Jerron Paxton

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by Frank Matheis  (www.thecountryblues.com):

Meet Jerron Paxton,  a modern day songster, minstrel and bluesman.  He is truly the living embodiment of the true blues in the 21st Century, but he plays it all in the true songster tradition: ragtime, hokum, old-time, French reels, Appalachian mountain music and blues and more – and whatever he plays sounds great .

The young bard was born in 1989, but his vast talent rivals the greatest in the genre. He is the whole package. He’s witty, fast rhyming, poetic, fun, exciting, wonderfully skilled as a musician and a fine singer, he is the continuation of a proud tradition, literally and figuratively. It’s hard to tell at times when Jerron Paxton, a consummate entertainer,  is putting on an act, when he takes his act to real life and when life starts and the act ends.

He seemingly appeals to  audiences into the old-times look and sound, but it could also be, as he told the countryblues.com “I just like wearing overalls.”  The artist has even reported to be the real-life son of Robert Johnson’s cousin. At first glance he looks like he’s playing the part of a bluesman in a Hollywood movie, dressed with theatrical retro-schtick, with some type of  various hats, from Derbies to Orthodox Jewish kippa.

The tall, corpulent young man almost looks like a young Willie Dixon, and he is smart to make hay when the grass is high, marketing himself directly to the segment of the blues community with a great nostalgic hunger for authentic musicians that accurately portray the image of the romanticized 1930s rural minstrel. It could be that for now, his closest local support group is the Jalopy Theater scene in Brooklyn, where there is an active old time community.

For people who are bothered by the way Jerron Paxton, the real-life throwback to the old days, dresses on stage, the old adage applies “Don’t judge a book by its cover.” Let him dress the way he wants to. He knows what he is doing. All that matters is that he plays his heart out, and he is one smart young man.

Jerron Paxton comes across not as a young man in his early twenties , but he impresses with incisive understanding and wisdom far beyond his age. “I am a songster. I am not limited to the blues. I sing and play ballads, banjo tunes, fiddle tunes, rags and more.” he told thecountryblues.com. “For me, music is not an academic experiment. I play it the way I feel like it, because it should be an expression of how I see things. I am just learning to have a good time so that the audience can have a good time. Music shouldn’t be forced. It’s upsetting to me that so much music is technique, just skill and not enough feeling. I am happy to play so that the audience feels like I am in their living room. I want people to be enjoying themselves.”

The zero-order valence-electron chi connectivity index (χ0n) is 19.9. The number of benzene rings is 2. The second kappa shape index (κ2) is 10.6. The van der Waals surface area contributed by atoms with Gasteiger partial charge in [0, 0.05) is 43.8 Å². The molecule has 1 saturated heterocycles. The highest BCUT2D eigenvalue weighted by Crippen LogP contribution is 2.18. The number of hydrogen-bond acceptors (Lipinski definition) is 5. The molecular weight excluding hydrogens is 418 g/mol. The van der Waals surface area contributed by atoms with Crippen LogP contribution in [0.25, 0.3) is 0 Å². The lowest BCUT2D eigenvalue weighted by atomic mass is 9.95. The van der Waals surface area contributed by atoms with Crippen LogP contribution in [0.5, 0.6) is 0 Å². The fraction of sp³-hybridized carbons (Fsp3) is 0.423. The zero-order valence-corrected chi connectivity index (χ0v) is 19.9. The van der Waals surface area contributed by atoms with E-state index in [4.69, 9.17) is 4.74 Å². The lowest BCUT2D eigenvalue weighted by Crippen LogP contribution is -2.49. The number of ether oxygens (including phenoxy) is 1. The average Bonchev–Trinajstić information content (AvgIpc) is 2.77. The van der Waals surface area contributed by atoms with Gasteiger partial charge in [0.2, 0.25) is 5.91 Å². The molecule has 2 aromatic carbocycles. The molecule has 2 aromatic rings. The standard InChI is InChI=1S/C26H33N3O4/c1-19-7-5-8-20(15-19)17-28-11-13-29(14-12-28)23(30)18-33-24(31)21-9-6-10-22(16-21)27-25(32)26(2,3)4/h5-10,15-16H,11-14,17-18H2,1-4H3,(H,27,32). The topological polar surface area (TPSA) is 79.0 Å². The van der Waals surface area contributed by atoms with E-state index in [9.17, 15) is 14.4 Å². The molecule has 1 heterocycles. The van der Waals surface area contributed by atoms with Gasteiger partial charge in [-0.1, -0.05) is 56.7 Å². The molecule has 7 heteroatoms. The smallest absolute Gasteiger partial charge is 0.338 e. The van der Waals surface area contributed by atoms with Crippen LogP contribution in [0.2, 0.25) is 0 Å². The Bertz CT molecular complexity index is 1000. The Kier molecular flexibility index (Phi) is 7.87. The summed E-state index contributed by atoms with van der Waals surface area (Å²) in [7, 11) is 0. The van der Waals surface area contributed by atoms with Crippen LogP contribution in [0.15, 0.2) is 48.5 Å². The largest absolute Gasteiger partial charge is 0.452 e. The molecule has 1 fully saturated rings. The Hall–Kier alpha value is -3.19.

Jerron Paxton has been blind since age 16,with peripheral vision problems that allow him some sight. He cannot drive and is legally blind, but has enough sight to get around and he can see enough to seem unaffected by his vision problems. People cannot immediately tell that he is blind, so they may falsely believe that he is putting on an act, but not so.

The charismatic songster bluesman, reports that he hails from an African American Jewish family with mixed  Creole /Choctaw Indian ancestry – transplanted  Louisiana sharecroppers who moved to South Central Los Angeles, but Jerron now lives in Queens. In other words, he is a true American.

He is a swiftly capable multi-instrumentalist who picks banjo and guitar, plays harmonica, piano and other instruments, including the fiddle, his first instrument. He is yet unsigned and his biggest fame has been found through the Playing for Change Foundation video II, which has catapulted him to international fame, just as it had done for slide guitarist Roberto Luti.  All of this is peanuts compared to what is ahead for this remarkable musician who vividly and passionately recreates the original blues and is in many ways an uncanny songster.

The virtuoso is a joyous entertainer, humorous with a smooth vernacular, dazzling wit, a terrific storyteller, exuding an affable excitement. He told interviewer Peter Pantepinto, “All I do is play music; I’m too lazy to work.” The truth is, as he told thecountryblues.com, “When you grew up as poor as I did, all you had was family. I started formal music training when I was twelve, when my grandmother let me go to music school to learn the fiddle. Music is my chosen profession. Because of my vision issues, this is a good trade for me. That’s what I love doing. I intend to be successful in that.”

 

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